American Pot Story: Oaksterdam tells the recent history of how a small group of Oakland activists helped legalize cannabis in California. Credit: Courtesy of filmmakers

Marijuana is legal in California, and Oakland is the reason why. 

That’s the bold claim of an important new documentary that chronicles the previously untold and fascinating story of how a handful of underdogs risked everything to spark a worldwide revolution in cannabis policy. American Pot Story: Oaksterdam connects all of the historical dots over a decade’s time, including failures and triumphs on the road to legalization. In the end, the Los Angeles-based filmmakers behind the project describe their work as “a love letter to the city of Oakland’s activists.”

At the film’s world premiere at Park City Utah’s Slamdance Festival in January, it won the “Unstoppable Award,” voted on by festival attendees. A sneak preview was also shown at last year’s Oakland International Film Festival in September at the Fox Theater to an audience of over 500. 

“It felt like a screening of Rocky Horror Picture Show, with the audience participating and interacting with the film,” said co-director Ravit Markus about the Oakland event. The film was also presented with the Mayor’s Award that evening.

How the producer/directors Markus and Dan Katzir came to spend a decade following the lives and work of Oakland activist Dale Sky Jones and Oaksterdam University founder Richard Lee is a story in itself. 

Katzir, a self-described news junkie, woke up one day in 2010 and read a story in the newspaper about Oaksterdam University, self-recognized as the world’s first cannabis college. He said he knew it was history in the making. 

“We have to film the revolution!” Markus recalls Katzir saying. 

According to Markus, they fell in love with the story and the people and ended up making numerous road trips to Oakland from Los Angeles. “We know every crummy hotel on the 5,” Markus joked.

Their film documents how pioneering cannabis advocates opened Oaksterdam in the heart of downtown Oakland and then led the charge to get a statewide measure to legalize cannabis on the ballot during the 2010 election. Their efforts brought a previously taboo topic into the mainstream and started a candid conversation about the social justice impact of legalizing marijuana. Along the way, and documented in the film, are moments of defeat, a love story, threats of incarceration, and the birth of three children.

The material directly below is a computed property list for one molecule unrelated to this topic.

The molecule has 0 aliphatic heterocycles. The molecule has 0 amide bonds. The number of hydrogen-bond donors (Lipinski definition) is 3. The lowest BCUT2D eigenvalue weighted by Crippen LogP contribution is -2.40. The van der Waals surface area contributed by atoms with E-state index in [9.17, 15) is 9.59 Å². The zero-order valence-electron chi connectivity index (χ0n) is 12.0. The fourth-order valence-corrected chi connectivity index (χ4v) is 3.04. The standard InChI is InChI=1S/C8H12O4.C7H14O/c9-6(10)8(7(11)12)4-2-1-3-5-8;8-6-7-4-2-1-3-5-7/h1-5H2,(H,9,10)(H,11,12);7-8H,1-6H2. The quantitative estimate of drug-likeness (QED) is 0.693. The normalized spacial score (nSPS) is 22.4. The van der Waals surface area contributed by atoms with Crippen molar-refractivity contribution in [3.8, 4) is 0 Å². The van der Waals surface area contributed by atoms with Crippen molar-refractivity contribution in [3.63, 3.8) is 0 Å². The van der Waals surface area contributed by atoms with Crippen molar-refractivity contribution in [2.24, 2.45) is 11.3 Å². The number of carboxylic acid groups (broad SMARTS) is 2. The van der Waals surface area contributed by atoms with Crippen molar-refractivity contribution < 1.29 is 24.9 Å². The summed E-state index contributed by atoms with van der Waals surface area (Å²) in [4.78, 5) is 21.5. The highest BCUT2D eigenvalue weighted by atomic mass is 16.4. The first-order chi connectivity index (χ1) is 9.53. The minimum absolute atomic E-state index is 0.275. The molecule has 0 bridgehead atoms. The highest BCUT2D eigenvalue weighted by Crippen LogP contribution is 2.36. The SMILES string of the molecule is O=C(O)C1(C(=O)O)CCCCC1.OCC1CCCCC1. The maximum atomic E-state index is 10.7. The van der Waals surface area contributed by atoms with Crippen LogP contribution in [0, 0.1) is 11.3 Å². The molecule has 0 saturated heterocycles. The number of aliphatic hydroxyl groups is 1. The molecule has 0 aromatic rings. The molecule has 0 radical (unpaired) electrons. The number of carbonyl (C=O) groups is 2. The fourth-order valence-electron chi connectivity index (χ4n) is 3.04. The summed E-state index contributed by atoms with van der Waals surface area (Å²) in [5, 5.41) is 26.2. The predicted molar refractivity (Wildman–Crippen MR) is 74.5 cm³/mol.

“We thought we would film a revolution in one year but found out change takes much longer,” said Markus. “However, it was worth it because we captured a major historical shift and the moving personal stories of those changemakers.” 

Dale Sky Jones, formerly homeless and the victim of domestic abuse, was drawn to the cause of legalizing marijuana and moved to Oakland to be part of the movement. Starting as a passionate, but inexperienced volunteer she eventually became the campaign’s highly effective manager and spokesperson, and ultimately, a leader at Oaksterdam University.

Medical marijuana activist Richard Lee was a line tech for the band Aerosmith, but when he fell off scaffolding and sustained a spinal cord injury he was in chronic pain. Marijuana helped and he became part of the movement to legalize its medicinal and recreational use. He wanted to “bring Amsterdam to Oakland,” when he opened the first marijuana university downtown in 2007. In a 2010 interview with NPR, Lee said “Amsterdam is our model city. When I go there, I see tourists and jobs and taxes being created from the cannabis industry, and I think we can do that here.” Lee himself came to own a medical marijuana dispensary, two coffee shops, a gift shop and a cannabis nursery. He grew a multimillion-dollar empire, largely on medicinal pot. 

During the Great Recession in 2009, states and cities desperately needed revenue and many policymakers realized that income from legal cannabis could help. Many of Oakland’s elected and civic leaders were in support of  Prop 19, even though federal law continued to treat cannabis the same as other drugs like methamphetamine and heroin. Expressing their solidarity with the cause in the film are actor and advocate Tommy Chong, Congresswoman Barbara Lee, Governor Gavin Newsom, and former Oakland Mayor Libby Schaaf.

Directors Ravit Markus (left) and Dan Katzir (center) on set with sound mixer Winter Sichelschsmidt. Credit: courtesy of filmmakers